"We're happy to share our culture, but it's offensive when people try to dictate to us what our culture is when they haven't lived it."



Women's Rowing World Championship


rowing

 

Following the U23 Australian rowing team trials in April, I was selected to be the bow woman in the U23 Women's quad to compete at the World Rowing Championships in Plovdiv, Bulgaria (July). To be part of the U23 squad was a big transition for me, as last year, I was in the U19 squad and I was aware that this quad would be older, wiser, fitter and stronger than me.

The U23 National quad was essentially the same as the Open age quad, but the bow woman was replaced by me in the younger age group. This Open quad had just been very successful in World Cups 2 and 3, and when I joined them, we only had 10 days to train together as a 'new' quad before we competed in Plovdiv.

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Our training took place at the AIS-owned European Training Centre on the banks of Lake Varese, Italy. It was a great relief to me because, up until the girls' arrival, I had (by necessity) been training in a single scull.

The training in Italy was invaluable for reasons other than team spirit - the temperatures we trained in were approximating those of our World Championship races (we knew that our races would take place towards late afternoon in Ploviv, the hottest time of the day).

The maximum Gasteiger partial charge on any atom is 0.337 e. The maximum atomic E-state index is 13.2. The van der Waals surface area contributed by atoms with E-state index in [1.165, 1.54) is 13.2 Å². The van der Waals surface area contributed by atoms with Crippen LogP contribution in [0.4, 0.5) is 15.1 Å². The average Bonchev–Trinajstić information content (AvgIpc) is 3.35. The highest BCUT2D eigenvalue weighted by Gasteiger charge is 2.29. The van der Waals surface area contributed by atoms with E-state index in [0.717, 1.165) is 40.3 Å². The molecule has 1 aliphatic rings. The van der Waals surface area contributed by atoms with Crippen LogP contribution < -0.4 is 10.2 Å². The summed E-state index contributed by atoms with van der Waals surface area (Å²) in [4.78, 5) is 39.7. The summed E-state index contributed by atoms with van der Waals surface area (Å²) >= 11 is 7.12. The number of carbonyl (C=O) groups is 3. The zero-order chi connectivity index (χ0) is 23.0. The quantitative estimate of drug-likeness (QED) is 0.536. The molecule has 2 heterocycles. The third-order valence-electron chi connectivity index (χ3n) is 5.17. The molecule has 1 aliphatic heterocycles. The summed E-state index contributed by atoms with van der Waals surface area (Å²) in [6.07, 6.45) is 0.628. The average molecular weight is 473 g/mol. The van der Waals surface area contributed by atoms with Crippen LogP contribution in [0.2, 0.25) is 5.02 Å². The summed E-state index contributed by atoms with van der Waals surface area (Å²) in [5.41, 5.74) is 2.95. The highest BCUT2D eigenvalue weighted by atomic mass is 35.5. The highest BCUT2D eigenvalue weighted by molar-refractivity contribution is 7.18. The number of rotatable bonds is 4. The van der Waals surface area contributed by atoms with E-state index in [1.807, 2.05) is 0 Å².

In our heat we placed second against Great Britain (their quad was to be our greatest rival), allowing us to progress directly to the A final two days later. The long break between races was difficult for us because, as a new crew, it would have been very beneficial to be able to train and practice more, but we were not allowed onto the course to do this.

The A final was scheduled as one of the last races on Saturday, 22nd July. In the 2 days prior, we had discussed the importance of needing to 'come out of the blocks' at top speed, in order to be level with the top crews in the first 1000m.

We knew, based from boat data, that our crew had one of the strongest second 1000m speeds. After a disrupted warm up we struggled during the first 1km to find a sustainable race rhythm, causing us to be in 3rd place behind the GB and German crews respectively.

We began to increase our stroke rate significantly with 750m to go, and this is where we began to advance on the German crew which, up until that point, had had just under a boat length's advantage to be in 2nd place. In a nail biting final 500m, the 2nd and 3rd placings changed several times; Germany, Australia, Germany, Australia.

Whilst technique went out through the window, and arm drive ceased to exist, our Aussie crew snuck ahead at the last hurrah, finishing 0.66s in front of the Germans in second place, 2 seconds behind the winning GB crew.